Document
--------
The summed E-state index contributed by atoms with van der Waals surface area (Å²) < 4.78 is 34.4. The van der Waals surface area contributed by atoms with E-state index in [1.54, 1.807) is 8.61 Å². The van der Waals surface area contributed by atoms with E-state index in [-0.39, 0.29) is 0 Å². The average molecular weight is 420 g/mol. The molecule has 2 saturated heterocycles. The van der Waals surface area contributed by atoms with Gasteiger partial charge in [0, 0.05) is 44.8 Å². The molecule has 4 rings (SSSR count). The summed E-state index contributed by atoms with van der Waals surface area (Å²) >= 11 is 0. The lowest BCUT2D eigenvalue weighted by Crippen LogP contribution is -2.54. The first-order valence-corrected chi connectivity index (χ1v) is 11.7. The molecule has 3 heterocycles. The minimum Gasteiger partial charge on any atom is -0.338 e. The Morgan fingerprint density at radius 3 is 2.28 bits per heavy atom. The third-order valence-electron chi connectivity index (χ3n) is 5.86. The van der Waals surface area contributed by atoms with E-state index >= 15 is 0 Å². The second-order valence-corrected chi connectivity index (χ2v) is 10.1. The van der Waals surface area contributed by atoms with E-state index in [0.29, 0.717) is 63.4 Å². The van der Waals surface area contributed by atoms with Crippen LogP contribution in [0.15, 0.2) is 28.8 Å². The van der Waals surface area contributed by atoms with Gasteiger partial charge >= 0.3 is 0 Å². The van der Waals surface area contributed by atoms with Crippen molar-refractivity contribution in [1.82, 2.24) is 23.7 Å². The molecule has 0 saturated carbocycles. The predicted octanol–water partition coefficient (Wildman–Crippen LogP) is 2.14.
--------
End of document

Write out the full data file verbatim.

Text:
The summed E-state index contributed by atoms with van der Waals surface area (Å²) < 4.78 is 34.4. The van der Waals surface area contributed by atoms with E-state index in [1.54, 1.807) is 8.61 Å². The van der Waals surface area contributed by atoms with E-state index in [-0.39, 0.29) is 0 Å². The average molecular weight is 420 g/mol. The molecule has 2 saturated heterocycles. The van der Waals surface area contributed by atoms with Gasteiger partial charge in [0, 0.05) is 44.8 Å². The molecule has 4 rings (SSSR count). The summed E-state index contributed by atoms with van der Waals surface area (Å²) >= 11 is 0. The lowest BCUT2D eigenvalue weighted by Crippen LogP contribution is -2.54. The first-order valence-corrected chi connectivity index (χ1v) is 11.7. The molecule has 3 heterocycles. The minimum Gasteiger partial charge on any atom is -0.338 e. The Morgan fingerprint density at radius 3 is 2.28 bits per heavy atom. The third-order valence-electron chi connectivity index (χ3n) is 5.86. The van der Waals surface area contributed by atoms with E-state index >= 15 is 0 Å². The second-order valence-corrected chi connectivity index (χ2v) is 10.1. The van der Waals surface area contributed by atoms with E-state index in [0.29, 0.717) is 63.4 Å². The van der Waals surface area contributed by atoms with Crippen LogP contribution in [0.15, 0.2) is 28.8 Å². The van der Waals surface area contributed by atoms with Gasteiger partial charge >= 0.3 is 0 Å². The van der Waals surface area contributed by atoms with Crippen molar-refractivity contribution in [1.82, 2.24) is 23.7 Å². The molecule has 0 saturated carbocycles. The predicted octanol–water partition coefficient (Wildman–Crippen LogP) is 2.14.